For all the simulations, the driving force for the water is the pressure gradient. Therefore, the pressure has a constant value at the inlet namely operating pressure and an atmospheric pressure at the outlet. No slip velocity at the dead-end is set which is treated as a wall. The components of the velocity gradient are considered to be zero. Different permeability values for the porous wall are taken into account. This variation of the capillary permeability considers the formation of the fouling layer since this layer has a porous structure.

The flow through the porous wall and inside the capillary membrane operated in dead-end mode was simulated. The operating parameters for the numerical simulation match those used in the experiment in terms of the applied pressure and the capillary permeability. The range of the boundary conditions applied in this numerical simulation is explained in the **Table 1**.

Parameter | Simulated range |
---|---|

Permeability [liter/(m^{2} h bar)] |
80-400 |

Pressure [bar] | 2-4 |

**Table 1:** Range of the studied boundary conditions.

This range is adapted for the experiments used commonly for the UF in dead-end capillary membrane. The validation of the results is realized by comparing the flux at the outlet between the experimentally measured and simulated values. **Figure 3** shows a good agreement between the simulation and the experiment results with very small deviations due to the accuracy of the measurements. Both simulation and experiment show that the flow rate is directly proportional to the applied pressure. An increase in the outer pressure on the capillary is accompanied with increase in the water flow rate at the outlet.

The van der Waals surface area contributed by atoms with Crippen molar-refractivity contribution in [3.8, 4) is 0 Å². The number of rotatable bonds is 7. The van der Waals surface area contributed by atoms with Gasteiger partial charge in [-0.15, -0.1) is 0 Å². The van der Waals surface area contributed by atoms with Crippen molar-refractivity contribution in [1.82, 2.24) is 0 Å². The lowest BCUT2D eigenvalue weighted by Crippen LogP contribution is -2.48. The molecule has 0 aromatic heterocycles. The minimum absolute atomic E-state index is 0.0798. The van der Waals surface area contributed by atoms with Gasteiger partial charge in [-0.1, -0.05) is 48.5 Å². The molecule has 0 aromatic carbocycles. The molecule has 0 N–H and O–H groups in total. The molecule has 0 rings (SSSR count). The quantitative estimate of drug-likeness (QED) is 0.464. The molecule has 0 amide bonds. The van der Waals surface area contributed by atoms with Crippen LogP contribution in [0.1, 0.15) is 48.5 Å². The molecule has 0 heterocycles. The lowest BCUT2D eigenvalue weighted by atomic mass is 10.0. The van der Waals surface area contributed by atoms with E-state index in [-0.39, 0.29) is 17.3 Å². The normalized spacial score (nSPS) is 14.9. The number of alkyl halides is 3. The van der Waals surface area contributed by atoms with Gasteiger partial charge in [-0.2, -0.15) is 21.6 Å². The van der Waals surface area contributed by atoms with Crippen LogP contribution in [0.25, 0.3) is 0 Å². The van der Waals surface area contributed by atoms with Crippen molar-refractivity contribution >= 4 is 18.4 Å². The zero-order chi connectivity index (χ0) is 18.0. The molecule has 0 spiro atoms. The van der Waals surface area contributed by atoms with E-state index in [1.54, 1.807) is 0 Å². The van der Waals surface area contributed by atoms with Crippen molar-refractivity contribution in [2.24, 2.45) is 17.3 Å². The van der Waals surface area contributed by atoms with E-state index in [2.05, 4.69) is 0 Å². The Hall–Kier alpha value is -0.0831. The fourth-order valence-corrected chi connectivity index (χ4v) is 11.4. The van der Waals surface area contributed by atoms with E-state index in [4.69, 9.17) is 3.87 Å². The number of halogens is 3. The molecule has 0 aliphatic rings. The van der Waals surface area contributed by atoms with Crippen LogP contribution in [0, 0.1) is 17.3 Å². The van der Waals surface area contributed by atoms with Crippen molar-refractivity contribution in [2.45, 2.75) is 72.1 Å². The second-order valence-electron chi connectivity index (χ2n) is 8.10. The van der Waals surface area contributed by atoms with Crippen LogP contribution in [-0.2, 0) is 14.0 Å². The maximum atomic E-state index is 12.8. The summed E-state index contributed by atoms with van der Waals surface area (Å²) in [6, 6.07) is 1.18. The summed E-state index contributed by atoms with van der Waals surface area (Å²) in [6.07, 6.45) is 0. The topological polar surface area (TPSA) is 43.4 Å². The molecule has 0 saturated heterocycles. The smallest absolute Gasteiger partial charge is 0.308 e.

**Figure 4** shows the axial and radial velocity profiles at laminar flow condition along different lines placed at different distances from the capillary axis. Considering the flow rate balance, the axial velocity increases from zero at the dead-end towards the outlet where the maximum value is reached. For the flow at distance of r=0.7 mm along the interface between the porous wall and the capillary surface the axial velocity is very small and refers to negligible tangential variation of the flow in the porous wall. However, the radial velocity at the interface and in the porous wall has a constant value along the capillary. It can be supposed that the velocity in the porous wall is composed only of radial component whereas inside the capillary the dominant component is the radial velocity.